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Tamar Bulia: Volunteering

Volunteering, or volunteer service, is any type of work that is done free of charge. It implies that a person is willing and ready to volunteer his/her time to help others and improve the well-being of his or her community.  Unfortunately, people are often sceptical about the merits of volunteer work. They cannot understand why anybody should be motivated to work for others without pay. Their scepticism is rooted in the past.

In Soviet times volunteering was part of the Communist ideology and had actually nothing to do with a true volunteer activity - quite the contrary, it was mandatory. That is why many people watch volunteering and volunteers with a sceptical eye. Volunteer service is not popular in Georgia nowadays. To change such negative public perception, it is necessary to reconsider and reassess the concept of volunteering in light of the present-day paradigms. Volunteer work should not be interpreted as a some sort of charitable activity. Volunteering for non-profit, charitable or other organisations is beneficial for both a volunteer and the organisation. It is based on simple and robust principles. Volunteer service is a valuable resource to organizations that cannot afford to pay people to work. On the other hand, volunteer service can help people get jobs - when organizations get funding for staff, they may turn first to their volunteers for paying positions. Besides, volunteer service provides volunteers with an opportunity to get skills and experience that may be helpful in their future careers. In brief, volunteering benefits both the volunteers and the society.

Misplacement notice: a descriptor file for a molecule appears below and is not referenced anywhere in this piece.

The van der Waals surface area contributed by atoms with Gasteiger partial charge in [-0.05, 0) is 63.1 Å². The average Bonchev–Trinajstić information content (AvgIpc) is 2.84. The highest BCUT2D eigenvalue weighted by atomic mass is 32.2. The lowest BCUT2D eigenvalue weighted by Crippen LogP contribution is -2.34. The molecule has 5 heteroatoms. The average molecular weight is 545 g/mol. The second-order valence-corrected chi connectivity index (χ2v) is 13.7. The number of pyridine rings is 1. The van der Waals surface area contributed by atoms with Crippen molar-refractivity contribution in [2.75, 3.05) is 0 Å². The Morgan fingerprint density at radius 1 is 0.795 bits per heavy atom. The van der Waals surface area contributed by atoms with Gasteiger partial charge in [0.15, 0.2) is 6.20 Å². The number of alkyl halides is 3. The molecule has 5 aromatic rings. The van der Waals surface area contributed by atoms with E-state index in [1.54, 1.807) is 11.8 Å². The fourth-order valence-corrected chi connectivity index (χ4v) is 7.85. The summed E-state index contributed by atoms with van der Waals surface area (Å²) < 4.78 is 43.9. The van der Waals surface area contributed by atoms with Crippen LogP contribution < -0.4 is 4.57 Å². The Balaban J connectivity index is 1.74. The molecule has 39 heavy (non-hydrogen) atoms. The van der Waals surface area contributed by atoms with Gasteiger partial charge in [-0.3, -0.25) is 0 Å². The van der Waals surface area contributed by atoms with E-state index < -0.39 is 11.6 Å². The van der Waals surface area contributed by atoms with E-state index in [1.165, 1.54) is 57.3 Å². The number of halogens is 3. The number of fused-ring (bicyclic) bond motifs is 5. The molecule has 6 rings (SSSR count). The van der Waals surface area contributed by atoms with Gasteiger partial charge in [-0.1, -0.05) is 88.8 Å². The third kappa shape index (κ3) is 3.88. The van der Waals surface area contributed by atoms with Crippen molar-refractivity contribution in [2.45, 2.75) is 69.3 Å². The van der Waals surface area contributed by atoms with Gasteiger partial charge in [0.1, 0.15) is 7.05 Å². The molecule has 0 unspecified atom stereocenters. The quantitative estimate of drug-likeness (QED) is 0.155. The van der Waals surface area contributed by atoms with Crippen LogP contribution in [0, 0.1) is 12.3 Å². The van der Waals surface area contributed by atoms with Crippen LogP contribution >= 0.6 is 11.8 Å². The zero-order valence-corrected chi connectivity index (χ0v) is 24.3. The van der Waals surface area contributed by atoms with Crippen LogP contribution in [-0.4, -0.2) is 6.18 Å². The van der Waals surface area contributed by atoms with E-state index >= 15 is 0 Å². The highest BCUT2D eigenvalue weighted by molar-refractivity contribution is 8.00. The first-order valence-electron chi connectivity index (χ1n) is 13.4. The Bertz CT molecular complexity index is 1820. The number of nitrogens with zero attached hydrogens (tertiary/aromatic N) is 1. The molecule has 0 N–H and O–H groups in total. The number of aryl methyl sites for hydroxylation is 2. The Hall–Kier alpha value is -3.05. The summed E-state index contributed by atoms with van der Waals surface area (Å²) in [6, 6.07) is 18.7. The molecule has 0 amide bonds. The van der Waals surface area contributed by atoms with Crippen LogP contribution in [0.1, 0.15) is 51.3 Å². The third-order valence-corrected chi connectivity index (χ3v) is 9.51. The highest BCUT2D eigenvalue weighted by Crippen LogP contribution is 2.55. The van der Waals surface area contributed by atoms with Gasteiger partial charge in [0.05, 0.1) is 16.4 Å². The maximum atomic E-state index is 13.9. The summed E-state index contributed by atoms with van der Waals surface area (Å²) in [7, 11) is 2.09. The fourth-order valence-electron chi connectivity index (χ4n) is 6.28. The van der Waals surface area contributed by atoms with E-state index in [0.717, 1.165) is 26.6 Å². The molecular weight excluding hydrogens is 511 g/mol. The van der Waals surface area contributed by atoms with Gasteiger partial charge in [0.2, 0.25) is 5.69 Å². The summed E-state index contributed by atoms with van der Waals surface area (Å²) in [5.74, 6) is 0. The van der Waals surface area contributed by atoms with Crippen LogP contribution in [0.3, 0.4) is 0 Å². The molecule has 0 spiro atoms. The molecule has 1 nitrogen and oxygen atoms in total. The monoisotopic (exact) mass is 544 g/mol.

Apart from negative public attitude towards volunteering, there is another serious problem - in Georgia the volunteer service is not regulated by law. Volunteering is an essential part of a modern society. Many countries have adopted special laws on volunteer service and developed respective policies and regulations. The absence of the legal framework for volunteer service in Georgia creates serious obstacles for the Georgian non-governmental organisations. Just NGOs are best suited for volunteering. They act as intermediaries between those opting for volunteer work and potential beneficiaries of volunteer service, i.e. people in need of help and assistance. But to employ volunteers, the NGOs have to settle some legal problems: job contracts, remuneration for meals or other expenses, etc. In Georgia such issues are regulated by the Labour Code, but it has no provisions on volunteer service. To solve the problem and eliminate the current negative public attitude towards volunteering, it is vitally important for Georgia to adopt a special law on volunteer service and develop a policy to support and manage volunteer work and maximise its beneficial effects on the society.

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